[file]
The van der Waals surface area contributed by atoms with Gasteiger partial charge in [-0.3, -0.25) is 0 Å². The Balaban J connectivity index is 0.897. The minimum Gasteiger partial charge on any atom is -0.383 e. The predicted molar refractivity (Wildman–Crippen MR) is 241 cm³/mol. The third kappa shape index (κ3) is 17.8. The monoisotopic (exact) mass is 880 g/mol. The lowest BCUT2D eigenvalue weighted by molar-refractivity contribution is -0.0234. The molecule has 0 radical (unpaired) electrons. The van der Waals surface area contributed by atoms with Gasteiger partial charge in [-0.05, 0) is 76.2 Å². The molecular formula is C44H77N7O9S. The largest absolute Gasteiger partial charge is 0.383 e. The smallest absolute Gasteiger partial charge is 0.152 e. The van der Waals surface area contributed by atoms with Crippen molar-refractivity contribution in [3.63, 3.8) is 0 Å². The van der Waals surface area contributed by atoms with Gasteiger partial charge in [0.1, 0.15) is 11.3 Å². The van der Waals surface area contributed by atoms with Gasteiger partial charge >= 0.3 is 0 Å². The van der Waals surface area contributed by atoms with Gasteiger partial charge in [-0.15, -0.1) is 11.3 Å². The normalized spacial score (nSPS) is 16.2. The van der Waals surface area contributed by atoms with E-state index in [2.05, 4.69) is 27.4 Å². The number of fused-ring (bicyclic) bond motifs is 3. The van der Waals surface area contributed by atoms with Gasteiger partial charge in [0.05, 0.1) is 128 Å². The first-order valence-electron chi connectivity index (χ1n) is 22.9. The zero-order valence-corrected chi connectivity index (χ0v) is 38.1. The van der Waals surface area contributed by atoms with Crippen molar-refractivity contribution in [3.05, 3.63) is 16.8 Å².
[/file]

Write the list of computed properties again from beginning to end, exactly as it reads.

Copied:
The van der Waals surface area contributed by atoms with Gasteiger partial charge in [-0.3, -0.25) is 0 Å². The Balaban J connectivity index is 0.897. The minimum Gasteiger partial charge on any atom is -0.383 e. The predicted molar refractivity (Wildman–Crippen MR) is 241 cm³/mol. The third kappa shape index (κ3) is 17.8. The monoisotopic (exact) mass is 880 g/mol. The lowest BCUT2D eigenvalue weighted by molar-refractivity contribution is -0.0234. The molecule has 0 radical (unpaired) electrons. The van der Waals surface area contributed by atoms with Gasteiger partial charge in [-0.05, 0) is 76.2 Å². The molecular formula is C44H77N7O9S. The largest absolute Gasteiger partial charge is 0.383 e. The smallest absolute Gasteiger partial charge is 0.152 e. The van der Waals surface area contributed by atoms with Crippen molar-refractivity contribution in [3.63, 3.8) is 0 Å². The van der Waals surface area contributed by atoms with Gasteiger partial charge in [0.1, 0.15) is 11.3 Å². The van der Waals surface area contributed by atoms with Gasteiger partial charge >= 0.3 is 0 Å². The van der Waals surface area contributed by atoms with Gasteiger partial charge in [-0.15, -0.1) is 11.3 Å². The normalized spacial score (nSPS) is 16.2. The van der Waals surface area contributed by atoms with E-state index in [2.05, 4.69) is 27.4 Å². The number of fused-ring (bicyclic) bond motifs is 3. The van der Waals surface area contributed by atoms with Gasteiger partial charge in [0.05, 0.1) is 128 Å². The first-order valence-electron chi connectivity index (χ1n) is 22.9. The zero-order valence-corrected chi connectivity index (χ0v) is 38.1. The van der Waals surface area contributed by atoms with Crippen molar-refractivity contribution in [3.05, 3.63) is 16.8 Å².